We live in an age of blaspheming all that is sacred, and scoffing at all that is serious: God forgive 136us for it, and revenge not upon us those uncontrolled blasphemies and lewdnesses, which, in the sense of all wise and good men, proclaim us ripe for judgment. But surely, to scoff in this case, over and above the impiety of it, is cruel, barbarous, and in human; indeed, more cruel by far than to jeer a man upon the rack, or under the last executions of the most remorseless justice: it is indeed to act over the execrable malice of the Jews, mocking and flouting at our Saviour upon the very cross. Besides that, it may chance to prove a dangerous piece of raillery, to be passing jests where God is so much in earnest, especially since there is no man breathing but carries about him a sleeping lion in his bosom, which God can, and may, when he pleases, rouse up and let loose upon him, so as to tear and worry him to that degree, that in the very anguish of his soul he shall choose death rather than life, and be glad to take sanctuary in a quiet grave. But then, further, as this dismal estate of spiritual darkness is a condition by no means to be scoffed at, so neither ought it to represent the person under it to any one as a reprobate or castaway. For he who is in this case is under the immediate hand of God, who alone knows what will be the issue of these his dealings with him. We have seen and shewn that God may carry on very different designs in the same dispensation; and consequently that no man, from the bare feeling of God’s hand, can certainly understand his mind.

2dly, In the next place, let no secure sinner applaud or soothe up himself in the presumed safety of his spiritual estate, because he finds no such trouble or anguish upon his spirit for sin. For as the best and most beloved of God’s saints have lain under 137this doleful and desponding condition, so, for the most part, the vilest persons breathing have passed their lives freely and jocundly, without the least misgiving or suspicion about their eternal concerns, who yet at length have met with a full payment of wrath and vengeance in the other world for all their confidence and jollity in this.

It is a common saying and observation in divinity, That where despair has slain its thousands, presumption has destroyed its ten thousands. The agonies of the former are indeed more terrible, but the securities of the latter not at all less fatal. And he who is carried off by a lethargy or an apoplex, though he dies more easily, yet he dies as surely as he, whose soul is forced and fired out of his body by the ragings of a burning fever.

The most confident sinner living knows not how soon God may deal with him in this manner; and then the sins that lie still and quiet in his mind for the present, when the tire of God’s wrath comes to be applied to them, will be found to be quite other things. It is the very same water that cools and refreshes at one time, and that is made to scald and kill at another.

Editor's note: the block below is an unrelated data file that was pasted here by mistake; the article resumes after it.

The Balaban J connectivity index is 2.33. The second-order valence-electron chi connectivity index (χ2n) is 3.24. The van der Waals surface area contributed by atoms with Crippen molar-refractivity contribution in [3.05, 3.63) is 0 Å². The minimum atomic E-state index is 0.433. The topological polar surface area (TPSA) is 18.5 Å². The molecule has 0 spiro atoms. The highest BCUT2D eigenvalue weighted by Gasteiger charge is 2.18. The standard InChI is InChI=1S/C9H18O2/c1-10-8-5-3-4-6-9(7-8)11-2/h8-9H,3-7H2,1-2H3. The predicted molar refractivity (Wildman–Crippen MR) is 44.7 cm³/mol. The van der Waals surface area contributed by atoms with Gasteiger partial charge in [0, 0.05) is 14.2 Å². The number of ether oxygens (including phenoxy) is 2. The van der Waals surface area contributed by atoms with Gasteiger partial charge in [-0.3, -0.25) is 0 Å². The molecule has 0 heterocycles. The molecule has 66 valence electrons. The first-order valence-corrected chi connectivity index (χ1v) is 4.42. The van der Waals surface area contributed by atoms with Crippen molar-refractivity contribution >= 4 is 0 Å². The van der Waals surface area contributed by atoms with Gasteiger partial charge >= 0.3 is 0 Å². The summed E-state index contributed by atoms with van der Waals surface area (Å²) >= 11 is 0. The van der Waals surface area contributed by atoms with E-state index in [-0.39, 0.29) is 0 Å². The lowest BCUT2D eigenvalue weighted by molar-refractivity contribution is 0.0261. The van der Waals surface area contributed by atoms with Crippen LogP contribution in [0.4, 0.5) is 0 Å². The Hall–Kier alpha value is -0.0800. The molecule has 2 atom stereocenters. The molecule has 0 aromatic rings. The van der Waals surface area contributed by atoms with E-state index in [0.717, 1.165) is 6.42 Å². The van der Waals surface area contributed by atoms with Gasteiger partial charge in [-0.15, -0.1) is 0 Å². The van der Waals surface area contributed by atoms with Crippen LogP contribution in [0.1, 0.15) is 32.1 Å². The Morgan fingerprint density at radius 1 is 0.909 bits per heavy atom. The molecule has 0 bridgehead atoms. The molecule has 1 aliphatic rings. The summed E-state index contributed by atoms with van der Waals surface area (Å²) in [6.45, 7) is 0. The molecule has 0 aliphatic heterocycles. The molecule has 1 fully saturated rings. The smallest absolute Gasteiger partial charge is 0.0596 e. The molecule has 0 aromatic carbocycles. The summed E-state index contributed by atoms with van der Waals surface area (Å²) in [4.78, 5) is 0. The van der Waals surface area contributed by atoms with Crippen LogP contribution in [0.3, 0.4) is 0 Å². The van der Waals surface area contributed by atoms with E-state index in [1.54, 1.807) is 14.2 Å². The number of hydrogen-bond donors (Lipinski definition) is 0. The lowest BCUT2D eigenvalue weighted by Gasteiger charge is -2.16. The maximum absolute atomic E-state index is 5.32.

All which considered, if any one can be secure in his vice, let him be secure still; only let him know, that if ever God thinks fit to wound his spirit, and to set the sense of sin home to his conscience, it will, of the most profane, daring, and resolved debauchee, make him the most pitiful, abject, broken-minded creature under heaven; and take too fast an hold of his stout heart, to be either hectored, or drunk, or drolled away.

3dly and lastly, Let no person on the contrary exclude 138himself from the number of such as are sincere and truly regenerate, only because he never yet felt any of these amazing pangs of conscience for sin. For though God, out of his unsearchable counsel, is sometimes pleased to bring these terrors upon his saints, yet in themselves they are not things necessary to make men such. God knows the properest ways of bringing every soul to himself; and what he finds necessary for one, he does not always judge fit for another. No more trouble for sin is necessary to salvation, than so much as is sufficient to take a man off from sin. And if that be once done, he who is troubled for this, that he is not, as he thinks, troubled enough for his sins, gives an infallible proof that he is not in love with them.

And therefore let such persons rather acknowledge the goodness of God towards them, and not quarrel with the great physician of souls for having cured them by easy and gentle methods. It is the same God who speaks in thunders and earthquakes to the hearts of some sinners, and in a soft still voice to others. But whether in a storm or in a calm, in a cloud or in a sunshine, he is still that God who will in the end abundantly speak peace to all those, who with humility and fear depend upon him for it.

To whom, therefore, be rendered and ascribed, as is most due, all praise, might, majesty, and dominion, both now and for evermore. Amen.